Introduction to Generalized Additive Models (GAMs)

To address the increase in both quantity and complexity of available data, ecologists require flexible, robust statistical models, as well as software to perform such analyses. This workshop will focus on how a single tool, the R mgcv package, can be used to fit Generalized Additive Models (GAMs) to data from a wide range of sources.
Eric Pedersen

Concordia University


November 2, 2021

1 Introduction to Generalized Additive Models (GAMs)

A short course on how to fit, plot, and evaluate GAMs

The course website URL available at


This is a 3-session, one-day workshop. It was developed with the goal of giving you enough GAM knowledge to feel comfortable fitting and working with GAMs in your day-to-day modelling practice, with just enough of more advanced applications to give a flavour of what GAMs can do. I will be covering a basic intro to GAM theory, with the rest focused on practical applications and a few advanced topics that I think might be interesting.

Learning Goals

  • Understand the basic GAM model, basis functions, and penalties
  • Fit 1D, 2D, and tensor-product GAMs to normal and non-normal data
  • Plot GAM fits, and understand how to explain GAM outputs
  • Diagnose common mispecification problems when fitting GAMs
  • Use GAMs to make predictions about new data, and assess model uncertainty
  • See how more complicated GAM models can be used as part of a modern workflow


  • You will need to install R and I recommend using RStudio. The latest version of R can be downloaded here. RStudio is an application (an integrated development environment or IDE) that facilitates the use of R and offers a number of nice additional features. It can be downloaded here. You will need the free Desktop version for your computer.

  • Download the course materials as a ZIP file here. Alternatively, if you have the usethis, R package, running the following command will download the course materials and open them:

  • Install the R packages required for this course by running the following line of code your R console:

    install.packages(c("dplyr", "ggplot2", "remotes", "mgcv", "tidyr"))

2 What is a GAM, and 1d smoothers

On Day 1, we covered:

  • Example data: Temperature with depth
  • Refresher on GLMs (regression, parameters, link functions)
  • Why smooth?
  • Simple models with s()
  • Introduction to the data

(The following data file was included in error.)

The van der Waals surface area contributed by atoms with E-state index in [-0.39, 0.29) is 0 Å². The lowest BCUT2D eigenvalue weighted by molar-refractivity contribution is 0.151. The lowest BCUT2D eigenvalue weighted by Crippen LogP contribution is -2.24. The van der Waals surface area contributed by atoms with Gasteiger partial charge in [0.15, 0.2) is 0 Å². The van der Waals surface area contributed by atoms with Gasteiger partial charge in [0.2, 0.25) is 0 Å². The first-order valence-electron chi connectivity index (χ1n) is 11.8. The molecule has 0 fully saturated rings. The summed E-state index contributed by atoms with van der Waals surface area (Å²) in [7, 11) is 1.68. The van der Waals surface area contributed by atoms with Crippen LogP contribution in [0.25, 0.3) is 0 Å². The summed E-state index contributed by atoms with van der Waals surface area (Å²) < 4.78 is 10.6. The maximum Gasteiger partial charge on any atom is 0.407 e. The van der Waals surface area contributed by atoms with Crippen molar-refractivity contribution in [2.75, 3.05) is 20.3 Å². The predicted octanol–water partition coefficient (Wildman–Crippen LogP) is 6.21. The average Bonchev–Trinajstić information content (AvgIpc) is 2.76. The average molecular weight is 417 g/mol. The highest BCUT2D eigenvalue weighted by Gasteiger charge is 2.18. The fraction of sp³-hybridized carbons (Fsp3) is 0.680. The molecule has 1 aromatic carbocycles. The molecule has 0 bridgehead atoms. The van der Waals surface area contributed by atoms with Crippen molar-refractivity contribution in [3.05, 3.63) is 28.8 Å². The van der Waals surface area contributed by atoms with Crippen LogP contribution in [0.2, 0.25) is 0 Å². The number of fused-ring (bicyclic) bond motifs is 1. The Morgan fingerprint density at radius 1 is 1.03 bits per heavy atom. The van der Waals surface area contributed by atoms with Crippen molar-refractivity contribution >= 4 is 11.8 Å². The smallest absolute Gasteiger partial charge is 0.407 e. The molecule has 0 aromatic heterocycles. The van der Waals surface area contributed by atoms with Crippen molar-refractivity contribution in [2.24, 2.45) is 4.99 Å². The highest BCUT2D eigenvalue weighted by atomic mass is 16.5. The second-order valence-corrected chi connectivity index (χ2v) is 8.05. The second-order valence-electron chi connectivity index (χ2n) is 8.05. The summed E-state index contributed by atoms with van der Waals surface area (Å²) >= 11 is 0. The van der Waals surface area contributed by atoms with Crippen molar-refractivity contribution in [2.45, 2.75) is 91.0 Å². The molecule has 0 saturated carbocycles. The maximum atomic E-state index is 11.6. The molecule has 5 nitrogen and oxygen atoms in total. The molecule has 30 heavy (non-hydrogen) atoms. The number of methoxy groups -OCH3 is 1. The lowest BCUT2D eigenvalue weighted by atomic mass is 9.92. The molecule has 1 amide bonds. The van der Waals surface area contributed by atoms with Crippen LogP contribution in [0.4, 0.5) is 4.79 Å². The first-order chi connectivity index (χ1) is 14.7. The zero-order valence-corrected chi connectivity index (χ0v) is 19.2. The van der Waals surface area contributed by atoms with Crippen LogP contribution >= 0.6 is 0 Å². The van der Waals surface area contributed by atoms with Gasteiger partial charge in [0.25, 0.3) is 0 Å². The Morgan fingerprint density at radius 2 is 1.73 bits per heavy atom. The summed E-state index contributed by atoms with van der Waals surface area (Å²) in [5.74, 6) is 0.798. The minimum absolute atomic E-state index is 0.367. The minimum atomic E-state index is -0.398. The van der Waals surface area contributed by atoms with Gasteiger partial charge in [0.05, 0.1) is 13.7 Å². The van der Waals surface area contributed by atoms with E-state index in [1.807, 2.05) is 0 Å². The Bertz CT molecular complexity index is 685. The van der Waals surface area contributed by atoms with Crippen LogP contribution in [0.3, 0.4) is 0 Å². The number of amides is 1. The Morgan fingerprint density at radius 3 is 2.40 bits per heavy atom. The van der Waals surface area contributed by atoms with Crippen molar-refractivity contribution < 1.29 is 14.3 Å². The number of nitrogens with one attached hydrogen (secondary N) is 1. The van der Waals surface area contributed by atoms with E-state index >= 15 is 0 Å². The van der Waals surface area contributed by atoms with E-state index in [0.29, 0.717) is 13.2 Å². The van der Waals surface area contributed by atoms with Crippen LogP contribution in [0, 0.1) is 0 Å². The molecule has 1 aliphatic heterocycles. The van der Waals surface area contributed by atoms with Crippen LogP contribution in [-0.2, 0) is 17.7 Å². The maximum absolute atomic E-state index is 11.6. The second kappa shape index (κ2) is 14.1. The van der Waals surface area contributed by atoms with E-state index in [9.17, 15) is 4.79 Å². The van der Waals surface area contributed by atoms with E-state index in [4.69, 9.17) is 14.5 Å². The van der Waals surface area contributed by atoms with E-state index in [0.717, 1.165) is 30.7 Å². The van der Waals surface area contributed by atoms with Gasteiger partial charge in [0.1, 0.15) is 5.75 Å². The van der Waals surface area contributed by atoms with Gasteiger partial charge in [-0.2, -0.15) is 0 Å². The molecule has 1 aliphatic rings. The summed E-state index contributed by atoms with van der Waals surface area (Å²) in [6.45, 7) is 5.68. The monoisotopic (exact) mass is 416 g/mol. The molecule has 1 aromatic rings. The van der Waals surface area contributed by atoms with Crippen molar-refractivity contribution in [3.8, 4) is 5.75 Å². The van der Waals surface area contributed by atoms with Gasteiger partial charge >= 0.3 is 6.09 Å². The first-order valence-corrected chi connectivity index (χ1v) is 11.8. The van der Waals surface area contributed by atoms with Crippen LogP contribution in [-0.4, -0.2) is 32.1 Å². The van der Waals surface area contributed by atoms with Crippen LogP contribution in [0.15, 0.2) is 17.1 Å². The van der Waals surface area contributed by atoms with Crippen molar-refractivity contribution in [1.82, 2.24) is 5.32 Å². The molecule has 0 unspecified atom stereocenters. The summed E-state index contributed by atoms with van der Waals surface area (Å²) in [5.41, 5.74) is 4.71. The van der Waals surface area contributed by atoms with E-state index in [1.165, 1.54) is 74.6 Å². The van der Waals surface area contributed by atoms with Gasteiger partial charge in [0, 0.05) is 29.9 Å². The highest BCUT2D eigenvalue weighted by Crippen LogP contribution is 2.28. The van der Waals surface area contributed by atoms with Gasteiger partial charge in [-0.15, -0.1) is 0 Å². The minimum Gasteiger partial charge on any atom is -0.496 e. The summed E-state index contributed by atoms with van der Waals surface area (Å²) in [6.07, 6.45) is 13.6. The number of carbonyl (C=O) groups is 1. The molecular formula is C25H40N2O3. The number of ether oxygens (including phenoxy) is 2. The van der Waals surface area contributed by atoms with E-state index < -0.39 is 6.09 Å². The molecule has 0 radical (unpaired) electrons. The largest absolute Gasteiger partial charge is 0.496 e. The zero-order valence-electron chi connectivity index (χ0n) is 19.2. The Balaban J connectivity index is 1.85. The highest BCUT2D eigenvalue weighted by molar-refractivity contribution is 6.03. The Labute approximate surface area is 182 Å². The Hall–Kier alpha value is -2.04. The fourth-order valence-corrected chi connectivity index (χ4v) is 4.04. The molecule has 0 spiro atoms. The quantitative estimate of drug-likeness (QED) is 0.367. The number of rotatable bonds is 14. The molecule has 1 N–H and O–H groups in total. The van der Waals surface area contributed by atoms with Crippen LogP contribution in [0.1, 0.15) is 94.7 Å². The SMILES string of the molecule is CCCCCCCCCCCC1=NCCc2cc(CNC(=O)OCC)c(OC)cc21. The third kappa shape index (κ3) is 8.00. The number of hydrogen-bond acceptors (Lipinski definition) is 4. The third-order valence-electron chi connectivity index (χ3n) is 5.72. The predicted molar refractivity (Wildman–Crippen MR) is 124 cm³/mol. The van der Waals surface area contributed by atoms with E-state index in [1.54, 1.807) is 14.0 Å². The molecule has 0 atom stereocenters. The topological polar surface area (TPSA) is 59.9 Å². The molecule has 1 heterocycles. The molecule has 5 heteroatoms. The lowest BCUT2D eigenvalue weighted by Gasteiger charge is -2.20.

• Adding more than one smooth to your model
  • summary and plot

Follow the lecture and R script below:

Day 1 Script Day 1 Solutions

3 “Twiddling knobs in gam

On Day 2, we covered:

  • Moving beyond normal data (richness, shrimp biomass)
    • Exponential family and conditionally exp family (i.e., family + tw + nb)
  • More dimensions (Shrimp biomass)
    • Thin-plate 2d (Shrimp biomass with space)
    • What are tensors? (Shrimp biomass as a function of depth and temperature)
      • ti vs te
    • Spatio-temporal modelling
      • te(x,y,t) constructions
  • Centering constraints
    • What does the intercept mean?

Follow the lecture and R script below:

Day 2 Script

4 Prediction, uncertainty, model checking, and selection

On Day 3, we covered:

  • Using predict to calculate confidence intervals
  • Posterior simulation
  • gam.check for model checking
  • Quantile residuals
  • Diagnostic: DHARMa
  • Fitting to the residuals
  • AIC etc.
  • Shrinkage and select=TRUE

Follow the lecture and R script below:

Day 3 Script

5 Other useful resources

3-day GAM workshop for DFO, a longer version of this workshop

Our ESA GAM workshop

Our paper on Hierarchical Generalized Additive Models

Noam Ross’s GAMs in R tutorial

Noam Ross’s Short talk on many types of models that can fit with mgcv

Gavin Simpson’s Blog: From the Bottom of the Heap

Gavin Simpson’s Online GAM workshop

David Miller’s NOAA workshop based on the ESA workshop

David Miller’s Distance DSM workshop

6 Other useful GAM resources:

  • Simon Wood’s book “Generalized Additive Models: An Introduction with R, Second Edition”, is an incredibly useful tool for learning about GAMs, and covers all of this material in depth.

  • Hefley et al. (2017). “The basis function approach for modeling autocorrelation in ecological data”. This is a great paper laying out how basis functions are used to model complex spatially structured systems.

  • The mgcVis package has more tools for plotting GAM model outputs. See Fasiolo et al.’s paper 2019 “Scalable visualization methods for modern generalized additive models”.

No matching items


BibTeX citation:
  author = {Eric Pedersen},
  title = {Introduction to {Generalized} {Additive} {Models} {(GAMs)}},
  date = {2021-11-02},
  url = {},
  langid = {en}
For attribution, please cite this work as:
Eric Pedersen. 2021. “Introduction to Generalized Additive Models (GAMs).” BIOS2 Education Resources. November 2, 2021.